This post is a little different from my usual "what do I do with" questions. Instead of an ingredient, I'm asking you, my loyal readers, about a kitchen appliance. I occasionally receive email from a reader, asking about electric pressure cookers. I have never used one; all my pressure cookers have been stove top models. I vaguely remember reading that stove top models are better than electrics, but I couldn't remember why. I decided to research electric pressure cookers; the next time I'm asked, I want a better answer than "because that's how I've always done it."
Electric pressure cookers seem like a good alternate to stove top models. I like the idea of set it and forget it pressure cooking...set the timer, then get on to something else. No messing with getting the burner to the right heat to hold the pressure. Also, a pressure cooker with a timed delay feature sounded great. A delay means I could leave beans soaking in the cooker, and when the soaking time was complete, the PC would turn on and cook the beans. And, finally, a few of the electric pressure cookers could also be used as rice cookers or slow cookers. As an Alton Brown groupie, I'm always a fan of multitaskers.
Now, there is some downside. First, it's yet another kitchen appliance. (I'm running out of room with all my gadgets - I'd have to trade something in to make room for the new cooker.) Second, almost all the electric pressure cookers are 6 quart models. They are not made in the wide range of sizes as stove top pressure cookers.
*With pressure cookers, size matters. Pressure cookers need airspace to come up to pressure. A pressure cooker can't be filled past 2/3rds of the listed size, or it won't have enough air to pressurize.
Then I found the big issue. In electric pressure cookers, "high pressure" is significantly lower than high pressure in stove top cookers. Stove top PCs have a high pressure of 15 pounds per square inch (psi), electrics only come up to about 10 psi. That is closer to the low pressure on stove top cookers than it is to high pressure.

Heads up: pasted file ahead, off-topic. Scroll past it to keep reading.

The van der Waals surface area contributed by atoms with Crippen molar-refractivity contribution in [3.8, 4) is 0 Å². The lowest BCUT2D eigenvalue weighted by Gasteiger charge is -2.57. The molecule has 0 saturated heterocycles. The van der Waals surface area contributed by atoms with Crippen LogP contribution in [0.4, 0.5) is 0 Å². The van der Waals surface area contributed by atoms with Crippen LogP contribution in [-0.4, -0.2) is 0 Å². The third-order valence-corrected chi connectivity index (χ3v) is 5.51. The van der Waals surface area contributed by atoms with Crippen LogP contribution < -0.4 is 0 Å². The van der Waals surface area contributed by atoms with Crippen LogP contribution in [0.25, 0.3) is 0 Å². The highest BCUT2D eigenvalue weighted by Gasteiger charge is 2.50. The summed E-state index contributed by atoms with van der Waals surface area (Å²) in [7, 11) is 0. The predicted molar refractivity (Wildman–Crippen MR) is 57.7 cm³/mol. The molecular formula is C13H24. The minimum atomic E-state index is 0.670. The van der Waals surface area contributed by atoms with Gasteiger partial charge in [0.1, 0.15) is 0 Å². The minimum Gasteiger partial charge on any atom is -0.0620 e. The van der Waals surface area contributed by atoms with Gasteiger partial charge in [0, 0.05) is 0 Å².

What difference does that extra 5 PSI make? I downloaded the Fagor Electric Pressure Cooker manual, and compared it to my Fagor stove top PC's manual. Generally, the cooking times in the electric were 30% longer than the stove top model. As an example: beef brisket cooks in 35-40 minutes at high pressure in the stove top PC. It takes 50-60 minutes in the electric cooker. Why is that important? Well, pressure cookers are sold as a way to speed up cooking. 60 minutes for brisket *is* quicker than the usual 3+ hours...but 40 minutes is even faster. Does the convenience of the set it and forget it electric make up for the extra time? Also, Lorna Sass, Miss Vickie, and all the other sources of pressure cooker recipes and write their recipes for a high pressure of 15 psi. I have to multiply my cooking time by 1.3 every time I try a new recipe? I'm sure I'll forget that at the worst possible time.
*And pressure cooking is more timing dependent than most other forms of cooking, because you can't check on how things look as they cook. Once a cooker is up to pressure, it can't be opened, unless you take the time to bring the pressure down, then back up when you're done.
All that said...I've never used one myself; everything I'm sharing here is from reading the literature, not personal experience. So, I'm throwing the question out to my readers:
Have you used an electric pressure cooker? Like it? Dislike it? What are the advantages and/or disadvantages? Share your experiences with us in the comments section, below.
*And...I am such a weakling when it comes to new kitchen toys. After everything I've read, I don't think I'd use an electric pressure cooker enough to justify the purchase. But I still kind of want one. Darn it.
Here are the three cookers I've been asked about. Again, not a recommendation, but they are the ones that I've heard about second-hand. I would love to hear about personal experience with any of these pressure cookers.
Fagor 670040230 Stainless-Steel 3-in-1 6-Quart Multi-Cooker
Cuisinart CPC-600 1000-Watt 6-Quart Electric Pressure Cooker, Brushed Stainless and Matte Black
Instant Pot® 5-in-1 Electric Pressure Cooker, 6.33Qt, Latest 3rd Generation Technology, Brushed Stainless Steel